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Corporate Governance and Strategy Distance Learning Course Video Conference November 15, 2001 Corporate Social Responsibility, and Sustainable Competitiveness--An Integrated Approach. D. Petkoski, World Bank Institute World Bank Group.

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slide1

Corporate Governance and Strategy Distance Learning Course Video Conference

November 15, 2001

Corporate Social Responsibility, and Sustainable Competitiveness--An IntegratedApproach

D. Petkoski, World Bank Institute

World Bank Group

slide2
“Bolstering the ties between companies and the communities in which they operate is crucial if economic and social development are really to succeed.”

James D. Wolfensohn

Davos, Switzerland

January 31, 2000

the main equation cg csr be c
The Main EquationCG+CSR+BEC

Corporate Governance +

Corporate Social Responsibilities +

Business Ethics = Competitiveness

(through people)

why an integrated learning program
Why An Integrated Learning Program?

Competitiveness

Corporate

Social Responsibilities

Corporate Governance

Leadership

and

Values

Business Ethics

slide5

The Tyranny of Either/Or

Company Choice

Contributing to Social and Environmental Improvement

Maximizing

Shareholder Value

financial capital
Financial Capital
  • Debt

• Commercial bank loans and bond purchases - private and sovereign debt

  • Portfolio Investment

• Publicly traded companies

(very few in developing countries)

• More liquid and thus, more volatile

  • Foreign Direct Investment

• Bigger impact due to increased access to markets, technology and management know-how

what does this mean to you
What Does This Mean to You?
  • Previouslyinvestors focused on conventional investment risks:
      • Financial Return on Investments
      • Political Stability/Efficacy
      • Regulatory Policy
      • Financial Structure
  • Currently investors are paying greater attention to:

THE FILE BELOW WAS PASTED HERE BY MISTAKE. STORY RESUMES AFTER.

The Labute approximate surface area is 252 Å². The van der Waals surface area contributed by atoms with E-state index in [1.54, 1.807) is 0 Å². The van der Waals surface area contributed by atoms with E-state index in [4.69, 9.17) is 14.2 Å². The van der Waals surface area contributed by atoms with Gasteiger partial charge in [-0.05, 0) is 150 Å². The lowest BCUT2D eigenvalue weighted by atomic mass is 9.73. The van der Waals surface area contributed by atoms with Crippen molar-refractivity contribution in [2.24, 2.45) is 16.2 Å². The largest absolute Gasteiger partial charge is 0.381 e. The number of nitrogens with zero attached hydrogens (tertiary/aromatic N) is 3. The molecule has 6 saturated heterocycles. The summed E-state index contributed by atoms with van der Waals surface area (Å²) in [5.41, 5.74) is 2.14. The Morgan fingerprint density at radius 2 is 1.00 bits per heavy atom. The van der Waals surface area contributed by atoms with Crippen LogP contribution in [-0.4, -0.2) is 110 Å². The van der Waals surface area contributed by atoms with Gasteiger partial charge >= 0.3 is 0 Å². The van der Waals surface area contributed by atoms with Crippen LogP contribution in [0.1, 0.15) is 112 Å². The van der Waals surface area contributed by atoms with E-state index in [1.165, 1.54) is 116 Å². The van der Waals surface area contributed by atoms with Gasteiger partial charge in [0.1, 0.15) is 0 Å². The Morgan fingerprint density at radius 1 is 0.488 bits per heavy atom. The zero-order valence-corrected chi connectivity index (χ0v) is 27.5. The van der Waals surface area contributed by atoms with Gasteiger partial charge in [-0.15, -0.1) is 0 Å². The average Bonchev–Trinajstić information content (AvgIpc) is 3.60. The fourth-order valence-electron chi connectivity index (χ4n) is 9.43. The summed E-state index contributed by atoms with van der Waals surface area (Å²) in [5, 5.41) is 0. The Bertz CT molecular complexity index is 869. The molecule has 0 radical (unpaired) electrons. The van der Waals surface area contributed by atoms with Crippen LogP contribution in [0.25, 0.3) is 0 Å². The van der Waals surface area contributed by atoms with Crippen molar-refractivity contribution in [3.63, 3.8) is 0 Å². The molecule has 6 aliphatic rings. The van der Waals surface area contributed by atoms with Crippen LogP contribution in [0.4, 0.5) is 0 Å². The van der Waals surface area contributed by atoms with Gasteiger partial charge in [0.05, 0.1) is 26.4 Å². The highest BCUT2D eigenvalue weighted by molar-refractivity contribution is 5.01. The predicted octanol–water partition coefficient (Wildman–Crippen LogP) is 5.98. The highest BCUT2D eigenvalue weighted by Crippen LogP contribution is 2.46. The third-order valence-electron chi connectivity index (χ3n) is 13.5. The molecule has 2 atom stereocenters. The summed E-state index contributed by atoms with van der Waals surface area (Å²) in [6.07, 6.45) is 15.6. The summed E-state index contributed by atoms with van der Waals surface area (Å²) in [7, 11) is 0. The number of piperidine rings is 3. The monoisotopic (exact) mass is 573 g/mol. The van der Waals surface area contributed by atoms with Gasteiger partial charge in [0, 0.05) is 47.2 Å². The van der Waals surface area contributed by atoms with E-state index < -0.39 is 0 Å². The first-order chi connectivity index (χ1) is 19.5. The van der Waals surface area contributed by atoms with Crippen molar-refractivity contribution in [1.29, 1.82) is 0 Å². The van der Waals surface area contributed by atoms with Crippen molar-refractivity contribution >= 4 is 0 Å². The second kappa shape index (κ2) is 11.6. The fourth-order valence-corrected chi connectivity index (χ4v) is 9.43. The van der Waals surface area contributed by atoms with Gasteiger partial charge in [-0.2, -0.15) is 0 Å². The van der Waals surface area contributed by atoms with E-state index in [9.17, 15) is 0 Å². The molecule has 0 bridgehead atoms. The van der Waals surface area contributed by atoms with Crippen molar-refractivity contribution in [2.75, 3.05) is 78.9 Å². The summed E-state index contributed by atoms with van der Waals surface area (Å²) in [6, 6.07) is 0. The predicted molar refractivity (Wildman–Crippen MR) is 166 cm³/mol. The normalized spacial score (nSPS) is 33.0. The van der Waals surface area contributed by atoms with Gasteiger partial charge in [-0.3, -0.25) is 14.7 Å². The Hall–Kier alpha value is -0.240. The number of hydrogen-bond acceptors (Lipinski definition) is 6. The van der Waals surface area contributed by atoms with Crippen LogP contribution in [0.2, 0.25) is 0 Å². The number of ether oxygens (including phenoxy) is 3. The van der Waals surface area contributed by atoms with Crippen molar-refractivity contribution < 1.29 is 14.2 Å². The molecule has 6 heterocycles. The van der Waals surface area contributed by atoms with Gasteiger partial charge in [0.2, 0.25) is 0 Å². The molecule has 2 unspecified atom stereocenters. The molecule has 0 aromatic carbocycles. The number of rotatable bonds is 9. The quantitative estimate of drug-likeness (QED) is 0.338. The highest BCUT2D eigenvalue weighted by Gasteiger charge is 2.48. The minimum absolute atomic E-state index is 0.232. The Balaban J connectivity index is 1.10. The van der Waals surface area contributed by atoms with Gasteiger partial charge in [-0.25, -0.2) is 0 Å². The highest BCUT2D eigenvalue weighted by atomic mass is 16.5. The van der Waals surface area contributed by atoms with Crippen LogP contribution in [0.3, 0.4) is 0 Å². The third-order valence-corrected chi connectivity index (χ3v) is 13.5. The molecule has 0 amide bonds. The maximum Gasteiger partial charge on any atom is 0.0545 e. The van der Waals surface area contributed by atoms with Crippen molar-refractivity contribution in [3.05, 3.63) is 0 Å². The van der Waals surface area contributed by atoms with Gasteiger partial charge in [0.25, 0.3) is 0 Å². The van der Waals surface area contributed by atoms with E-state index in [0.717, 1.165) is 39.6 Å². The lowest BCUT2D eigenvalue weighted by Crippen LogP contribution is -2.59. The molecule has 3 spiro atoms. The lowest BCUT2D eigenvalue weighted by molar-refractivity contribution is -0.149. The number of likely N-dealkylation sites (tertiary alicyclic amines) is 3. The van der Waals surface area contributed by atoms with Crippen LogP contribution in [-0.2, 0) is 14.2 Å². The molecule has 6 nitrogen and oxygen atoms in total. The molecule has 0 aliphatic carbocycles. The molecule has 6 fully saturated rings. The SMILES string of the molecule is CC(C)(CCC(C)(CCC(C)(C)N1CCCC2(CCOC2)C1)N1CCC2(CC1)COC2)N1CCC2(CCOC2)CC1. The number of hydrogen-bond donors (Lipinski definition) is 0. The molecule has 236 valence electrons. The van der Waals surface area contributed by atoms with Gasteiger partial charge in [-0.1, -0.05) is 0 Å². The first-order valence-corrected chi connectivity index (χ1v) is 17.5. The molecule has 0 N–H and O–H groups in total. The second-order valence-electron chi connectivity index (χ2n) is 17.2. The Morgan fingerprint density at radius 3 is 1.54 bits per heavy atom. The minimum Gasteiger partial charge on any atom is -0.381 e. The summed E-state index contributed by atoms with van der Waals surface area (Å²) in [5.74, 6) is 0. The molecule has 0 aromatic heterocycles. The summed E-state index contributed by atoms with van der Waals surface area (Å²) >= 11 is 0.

• Corporate Governance and
      • Social Responsibility
why we need corporate governance
Why We Need Corporate Governance?

Because weak corporate governance limits investments in corporations, thus limiting growth and development

… And the effectiveness of corporate governance cannot be taken for granted.

why we need corporate governance grabbing hands of insiders
Why We Need Corporate Governance?“Grabbing Hands” of Insiders

An Example of a Russian firm…

An oil company skimmed over 30% of revenue, while stiffing its workers on wages, defaulting on tax payments…destroying the value of minority shares...

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Why We Need Corporate Governance?“Grabbing Hands” of Insiders

Another Example of Russian firms…

Market Estimated Discounted

Value Actual Value Ratio

Firm A $90mil $50bil 556 Times Less

Firm B $20bil $600bil 30 Times Less

why we need corporate governance grabbing hands of insiders1
Why We Need Corporate Governance?“Grabbing Hands” of Insiders
  • The strength of private “grabbing hands” is measured by the difference in the share prices of voting and non-voting shares within a country
  • For example, the difference is 5% in the US, 13% in the UK, 45% in Israel, 32%-45% in Korea, 82% in Italy and higher in the Czech and Russia.
  • And such concerns are echoing across other developing countries, making it more difficult to raise capital to fund future investment projects...
corporate governance investors perspectives
Corporate GovernanceInvestors’ Perspectives*
  • Latin America - 70% of respondents had invested in LA
    • 90 respondents with an estimated US$1,650b+ assets under management
  • Europe/US - 95% of respondents had invested in EU/US
    • 42 respondents with an estimated US$550b+ under management
  • Asia - 82% of respondents had invested in Asia
    • 84 respondents with an estimate $1,050b+ assets under management

*McKinsey Investor Opinion Survey 2000

corporate governance investors perspectives1
Corporate GovernanceInvestors’ Perspectives*
  • 75% - Board practices are at least as important as financial performance
  • 80% - Would pay more for shares of a well-governed company then for a poorly governed company with comparable financial performance
  • Premium differs by country and whether the investor is local or foreign.

*McKinsey Investor Opinion Survey 2000

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Corporate GovernanceInvestors Are Willing to Pay More For a Company With Good Board Governance Practices

83

81

89

investors interests beyond the balance sheet
Investors’ Interests Beyond the Balance Sheet
  • Ethical and responsible business behavior
  • Corporate codes of conduct
  • New ideas and information technology
  • Western business practices
  • Environmental, energy efficiency, health and safety standards
  • Workplace issues: compensation, benefits and training
  • Volunteerism, charitable giving, and community activism
  • Rule of law
socially responsible investment going beyond corporate governance